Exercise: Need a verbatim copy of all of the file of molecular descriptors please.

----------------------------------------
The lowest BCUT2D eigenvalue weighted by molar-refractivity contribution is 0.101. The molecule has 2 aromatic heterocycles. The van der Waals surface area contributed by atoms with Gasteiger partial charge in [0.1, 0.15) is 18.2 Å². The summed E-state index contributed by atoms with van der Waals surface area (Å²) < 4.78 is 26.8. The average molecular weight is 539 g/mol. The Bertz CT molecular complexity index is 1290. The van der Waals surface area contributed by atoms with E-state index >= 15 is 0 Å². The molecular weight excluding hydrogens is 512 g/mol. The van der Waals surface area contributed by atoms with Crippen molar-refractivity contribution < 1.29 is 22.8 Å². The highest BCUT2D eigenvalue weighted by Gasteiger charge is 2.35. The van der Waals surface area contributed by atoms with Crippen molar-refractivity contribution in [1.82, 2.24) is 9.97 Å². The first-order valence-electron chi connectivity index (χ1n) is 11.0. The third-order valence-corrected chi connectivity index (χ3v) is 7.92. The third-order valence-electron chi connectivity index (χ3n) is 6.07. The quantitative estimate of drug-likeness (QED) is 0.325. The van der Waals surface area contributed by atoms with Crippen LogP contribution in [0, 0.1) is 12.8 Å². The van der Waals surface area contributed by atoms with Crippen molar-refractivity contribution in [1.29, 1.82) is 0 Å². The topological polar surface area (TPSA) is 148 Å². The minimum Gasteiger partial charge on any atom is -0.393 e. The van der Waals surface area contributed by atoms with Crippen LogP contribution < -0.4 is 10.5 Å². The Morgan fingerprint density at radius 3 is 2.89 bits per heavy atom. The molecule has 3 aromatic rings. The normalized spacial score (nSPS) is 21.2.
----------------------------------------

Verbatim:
The lowest BCUT2D eigenvalue weighted by molar-refractivity contribution is 0.101. The molecule has 2 aromatic heterocycles. The van der Waals surface area contributed by atoms with Gasteiger partial charge in [0.1, 0.15) is 18.2 Å². The summed E-state index contributed by atoms with van der Waals surface area (Å²) < 4.78 is 26.8. The average molecular weight is 539 g/mol. The Bertz CT molecular complexity index is 1290. The van der Waals surface area contributed by atoms with E-state index >= 15 is 0 Å². The molecular weight excluding hydrogens is 512 g/mol. The van der Waals surface area contributed by atoms with Crippen molar-refractivity contribution < 1.29 is 22.8 Å². The highest BCUT2D eigenvalue weighted by Gasteiger charge is 2.35. The van der Waals surface area contributed by atoms with Crippen molar-refractivity contribution in [1.82, 2.24) is 9.97 Å². The first-order valence-electron chi connectivity index (χ1n) is 11.0. The third-order valence-corrected chi connectivity index (χ3v) is 7.92. The third-order valence-electron chi connectivity index (χ3n) is 6.07. The quantitative estimate of drug-likeness (QED) is 0.325. The van der Waals surface area contributed by atoms with Crippen LogP contribution in [0, 0.1) is 12.8 Å². The van der Waals surface area contributed by atoms with Crippen molar-refractivity contribution in [1.29, 1.82) is 0 Å². The topological polar surface area (TPSA) is 148 Å². The minimum Gasteiger partial charge on any atom is -0.393 e. The van der Waals surface area contributed by atoms with Crippen LogP contribution < -0.4 is 10.5 Å². The Morgan fingerprint density at radius 3 is 2.89 bits per heavy atom. The molecule has 3 aromatic rings. The normalized spacial score (nSPS) is 21.2.